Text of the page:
☆ The Giver of Stars ☆ PDF Read by ☆ Jojo Moyes PDF, DOC, TXT, eBook or Kindle ePUB free

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[Read] ➱ Port Out, Starboard Home By Michael Quinion – Cravenjobs.co.uk

10 thoughts on “Port Out, Starboard Home

  1. says:

    3.5 out of 5 stars A really interesting book especially if you re intersted in language It s quite fun to read up on all these expressions.

  2. says:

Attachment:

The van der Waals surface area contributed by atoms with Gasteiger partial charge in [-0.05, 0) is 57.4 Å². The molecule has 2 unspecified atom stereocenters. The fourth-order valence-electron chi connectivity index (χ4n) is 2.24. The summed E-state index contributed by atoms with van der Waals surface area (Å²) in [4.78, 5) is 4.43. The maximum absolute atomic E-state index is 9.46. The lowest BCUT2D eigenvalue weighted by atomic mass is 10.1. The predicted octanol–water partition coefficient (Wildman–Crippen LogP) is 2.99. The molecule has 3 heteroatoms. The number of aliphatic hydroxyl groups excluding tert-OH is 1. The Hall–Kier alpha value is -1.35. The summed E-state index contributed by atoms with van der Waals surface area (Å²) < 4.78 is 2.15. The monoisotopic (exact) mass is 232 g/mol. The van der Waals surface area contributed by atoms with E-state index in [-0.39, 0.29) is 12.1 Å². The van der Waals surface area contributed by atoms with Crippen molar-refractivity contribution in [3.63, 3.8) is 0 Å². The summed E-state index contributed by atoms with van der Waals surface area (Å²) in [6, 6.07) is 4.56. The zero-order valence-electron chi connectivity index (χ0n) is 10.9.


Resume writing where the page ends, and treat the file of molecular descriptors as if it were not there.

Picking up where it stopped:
To start with I d like to point out that really wanted to like this book The title captured my attention instantly this it I ll now have access to the top secret information on words and idioms that left me bemused and discombobulated I cannot possibly tell you how many times I heard the wise pub folk share stores of port out, starboard home and fornicate under kings consent, just to name a few And I always doubted the authenticity of these explanations based on simple logic that medieval blokes requiring regal say so to ravish their wench would not necessarily know how to write let alone messing around with the language for long enough to create the acronym phenomenon Al Murray as his alter ego Pub Landlord once said There two things Brits love being drunk and being right And this is why pub quizzes are popular And boy was I anticipating sweet joy of being right about the True origin of words in your face, Pub Elders Right Wrong With the exception of very few phrases such as cater cornered deriving from Quatre and thus pronounces Katr and the long suffering Aluminium aka Aluminum, this book fails to live up to the expectations This work s two major flaws are 1 It tries to be funny and informative in easy bite size portions, but ends up with shortcomings on both accounts I guess it s a difficult balance to strike, but I would not be buying tickets for Michael Quinon s Etymology Fun with Words if it ever were to materialise.2 It lacks completeness Most entries would tease you with a few faux stories about the birth of a particular word to only disappoint you with the conclusions that go along the lines of but we don t know this with certainty , there is no written evidence confirming that and we guess we ll never knowhuh well, bummer To draw a parallel which offers you a better insight into what it felt like to read each article expecting enlightening culmination and being denied well deserved closure, try to remember your first dabbling in things amorous you d touch each other numb, excite yourself silly and it will only end with nothing happening because mum s next door and you ll be sore and feel cheated.By all means read Port Out It s not by any stretch a nasty read Just don t expect to find an explanation for your favourite phrase and you ll be fine It just didn t quite cut the mustard for me that s all.